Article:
Once you’ve selected your wave/sample, the central oscillator display lets you add additional sample playbacks at different frequencies. This adopts the harmonic series, so it’s likely that you’ll make harmonic 1 your main note (fundamental), with harmonic 2 being an octave above, and harmonic 3 a fifth above. However, this does not have to be the case, as you can use the rotary/numbered controls above each of the eight harmonics, to decide which number of the harmonic series you wish to use, from harmonic 1 to 36.
This makes the whole process very flexible, but moreover, very powerful. Before you know it, you can create the richest of textures, especially when you factor in that most of the samples adopt movement in stereo.
One of the most magical elements is the ability to sweep across the user-assigned harmonic range, using the Center fader, located below the harmonic bar-graph graphic. This can also be narrowed, for creating step-like motion, or widened to create softer sweeps.
Undoubtedly, it’s the oscillators that pack the greatest creative punch, but Harmonia includes a host of familiar subtractive elements, to tame the oscillator components. Oscillators 1 and 2 are blended within the mixer section, before feeding the resonant filter, which provides four shades of low-pass filtering, along with high, band and notch-pass variations. Two ADSR envelopes are hardwired to the filter cutoff and amplifier, while four LFOs may be adopted in various modes, which include polyphonic operation, sync, 1-shot and re-trigger modes. All of these components, and several others, can be exploited as sources for modulation, using the Modulation Matrix.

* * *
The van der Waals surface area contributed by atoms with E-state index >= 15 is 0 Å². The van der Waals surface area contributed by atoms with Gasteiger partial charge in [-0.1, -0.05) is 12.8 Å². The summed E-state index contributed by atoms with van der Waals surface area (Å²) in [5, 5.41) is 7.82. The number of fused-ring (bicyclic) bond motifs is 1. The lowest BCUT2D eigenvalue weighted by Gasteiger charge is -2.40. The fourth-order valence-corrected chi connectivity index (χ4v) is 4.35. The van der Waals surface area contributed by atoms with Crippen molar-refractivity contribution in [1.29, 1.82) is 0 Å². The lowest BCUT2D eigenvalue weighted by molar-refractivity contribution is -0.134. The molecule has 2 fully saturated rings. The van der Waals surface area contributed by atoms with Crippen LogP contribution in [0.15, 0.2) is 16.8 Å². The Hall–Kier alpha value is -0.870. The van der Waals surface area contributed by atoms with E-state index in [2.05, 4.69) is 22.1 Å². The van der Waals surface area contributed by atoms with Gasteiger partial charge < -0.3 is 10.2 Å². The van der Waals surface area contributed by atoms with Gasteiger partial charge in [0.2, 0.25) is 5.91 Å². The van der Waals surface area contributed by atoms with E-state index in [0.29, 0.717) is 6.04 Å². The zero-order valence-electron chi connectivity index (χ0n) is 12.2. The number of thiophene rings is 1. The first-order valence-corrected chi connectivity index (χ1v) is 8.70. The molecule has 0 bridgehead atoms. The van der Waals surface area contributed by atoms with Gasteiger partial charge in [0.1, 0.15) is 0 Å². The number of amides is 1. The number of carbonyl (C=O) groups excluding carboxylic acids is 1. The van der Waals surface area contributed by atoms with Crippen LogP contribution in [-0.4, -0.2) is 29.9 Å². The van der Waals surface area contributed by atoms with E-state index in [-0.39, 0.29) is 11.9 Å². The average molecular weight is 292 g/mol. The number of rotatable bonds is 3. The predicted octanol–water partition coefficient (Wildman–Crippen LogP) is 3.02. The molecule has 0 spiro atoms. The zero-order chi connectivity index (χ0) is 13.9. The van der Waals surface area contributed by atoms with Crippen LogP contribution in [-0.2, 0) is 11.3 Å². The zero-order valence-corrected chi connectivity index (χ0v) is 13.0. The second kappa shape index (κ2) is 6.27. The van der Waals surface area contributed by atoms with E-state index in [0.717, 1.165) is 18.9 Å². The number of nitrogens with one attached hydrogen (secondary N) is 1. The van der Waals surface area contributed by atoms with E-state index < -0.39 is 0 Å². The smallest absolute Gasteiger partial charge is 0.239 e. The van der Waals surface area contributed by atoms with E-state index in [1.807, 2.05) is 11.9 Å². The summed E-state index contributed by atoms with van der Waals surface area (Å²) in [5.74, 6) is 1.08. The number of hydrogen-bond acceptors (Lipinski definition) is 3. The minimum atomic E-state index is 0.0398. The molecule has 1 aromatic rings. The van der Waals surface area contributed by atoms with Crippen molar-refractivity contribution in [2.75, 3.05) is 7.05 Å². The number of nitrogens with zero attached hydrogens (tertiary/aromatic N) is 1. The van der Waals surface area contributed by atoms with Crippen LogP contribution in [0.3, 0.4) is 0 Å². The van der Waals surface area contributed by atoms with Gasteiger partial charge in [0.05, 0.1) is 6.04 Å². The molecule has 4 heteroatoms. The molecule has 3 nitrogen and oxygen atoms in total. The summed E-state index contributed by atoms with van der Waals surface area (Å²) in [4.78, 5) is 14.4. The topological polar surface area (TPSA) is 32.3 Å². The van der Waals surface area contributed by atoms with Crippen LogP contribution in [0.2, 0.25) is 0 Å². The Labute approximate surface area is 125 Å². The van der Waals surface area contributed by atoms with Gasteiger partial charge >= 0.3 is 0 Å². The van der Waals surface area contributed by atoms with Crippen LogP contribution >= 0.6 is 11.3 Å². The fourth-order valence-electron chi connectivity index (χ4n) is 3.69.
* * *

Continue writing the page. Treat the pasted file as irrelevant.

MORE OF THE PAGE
All mods and harmonics
The overwhelming point that we continue to find with Cherry Audio’s product line, is that it laser-guide its instruments operationally, making them a real joy to use. While the Harmonia oscillators do require a degree of exploration solely to comprehend their capacity, their functionality is such that they’re obvious, once you have the basics in play.